Could Marshawn Lynch, Michael Crabtree, Bruce Irvin be cap casualties? – Oakland Raiders Blog


ALAMEDA, Calif. — The Oakland Raiders cutting high-priced veteran cornerback David Amerson last week was more than a roster move by returning coach Jon Gruden and general manager Reggie McKenzie. It was a message.

One that, apparently, the likes of high-priced outside linebacker Bruce Irvin took to heart. He tweeted Thursday: “Y’all keep saying bring baby Reggie out but s— baby Reggie may not b back.”

“Baby Reggie” is the moniker Irvin gave himself as a recruiter, of sorts, of free agents for McKenzie. But with a big salary upcoming — Irvin is scheduled to make $8.25 million in 2018 and carry that same amount in cap money — and less-than-desired production through two seasons — quick, name three game-changing plays you recall Irvin making with Khalil Mack getting double- and triple-teamed; now imagine how anemic the Raiders’ pass rush would have been the past two years without Irvin and his 15 sacks — Irvin acknowledges he is a prime candidate to be a cap casualty.

And he’s not the only big-name, high-priced veteran under scrutiny in Oakland, not with running back Marshawn Lynch, receiver Michael Crabtree and cornerback Sean Smith, along with Irvin, all carrying no dead money should they be released.

In fact, by releasing the four Oakland would save more than $30 million against the cap, in addition to the $6 million the Raiders already saved in cutting Amerson.

Production, of course, counts for something, and Lynch came on strong and was the Raiders’ best offensive player down the stretch. Gruden himself said, “I don’t know,” when asked by the East Bay Times this week if he saw Lynch on his roster.

Lynch is due a base salary of $4 million in 2018 but carries a cap number of more than $5.95 million and is due a bonus of $1 million on March 8 if he is still on the roster.

“I bumped into him,” Gruden told the Times. “I have talked to Marshawn briefly. We’ll see. We’ll keep everybody posted. Right now, he’s our leading ball carrier. He’s our back, and we’re counting on him. Hopefully we get an opportunity to work together. That’s a man that has a lot of respect in this league as a player, and I certainly have respect for him also.”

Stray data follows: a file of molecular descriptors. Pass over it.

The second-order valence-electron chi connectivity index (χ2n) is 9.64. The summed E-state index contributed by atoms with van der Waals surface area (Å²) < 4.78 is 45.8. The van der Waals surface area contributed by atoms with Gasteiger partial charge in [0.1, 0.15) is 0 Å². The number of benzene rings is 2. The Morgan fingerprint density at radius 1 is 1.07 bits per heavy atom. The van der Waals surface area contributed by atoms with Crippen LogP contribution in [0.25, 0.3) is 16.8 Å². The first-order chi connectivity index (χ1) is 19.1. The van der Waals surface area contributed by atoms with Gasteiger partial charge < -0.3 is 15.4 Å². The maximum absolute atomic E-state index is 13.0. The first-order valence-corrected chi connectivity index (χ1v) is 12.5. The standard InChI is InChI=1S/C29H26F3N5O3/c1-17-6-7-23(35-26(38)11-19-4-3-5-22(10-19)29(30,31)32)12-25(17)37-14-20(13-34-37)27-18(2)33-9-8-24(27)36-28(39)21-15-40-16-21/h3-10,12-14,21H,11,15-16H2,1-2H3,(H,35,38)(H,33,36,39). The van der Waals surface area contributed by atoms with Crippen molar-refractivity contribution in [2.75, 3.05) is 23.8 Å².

Crabtree, meanwhile, is due a base salary of $6.25 million and has a cap number of more than $7.68 million. Before Jack Del Rio was fired following the season finale at the Los Angeles Chargers, Crabtree seemed destined to be done in Oakland. He had become a forgotten man the past two weeks of the season, with a combined five targets.


“Hopefully we can get the best out of Crabtree and his career,” Gruden told the Times. “There’s some people in place, but we’ve got a number of issues that are concerning right now and we’re focusing on them.”

Smith seems the most likely to face the chopping block, given he will make $8.25 million but carry a cap number of $8.5 million and has been anything but the shutdown cornerback the Raiders envisioned when they signed him in 2016.

Still, he came on strong late last season, too, with two interceptions.

The Raiders currently have more than $30.78 million in cap space, per ESPN Stats & Information, and obviously would find more by parting ways with the likes of Irvin, Lynch, Crabtree and Smith. But they also need talent.

They not only have to sign Mack to his contract extension, but also decide whether to exercise receiver Amari Cooper‘s fifth-year option. All while hitting the free-agent market, with or without the help of “Baby Reggie” on the recruiting trail.

“We looked at our salary-cap situation, obviously,” Gruden told the Times. “The last four or five days, we’ve really focused on some specific free agents that will be available when free agency begins. It’s been a grind.”

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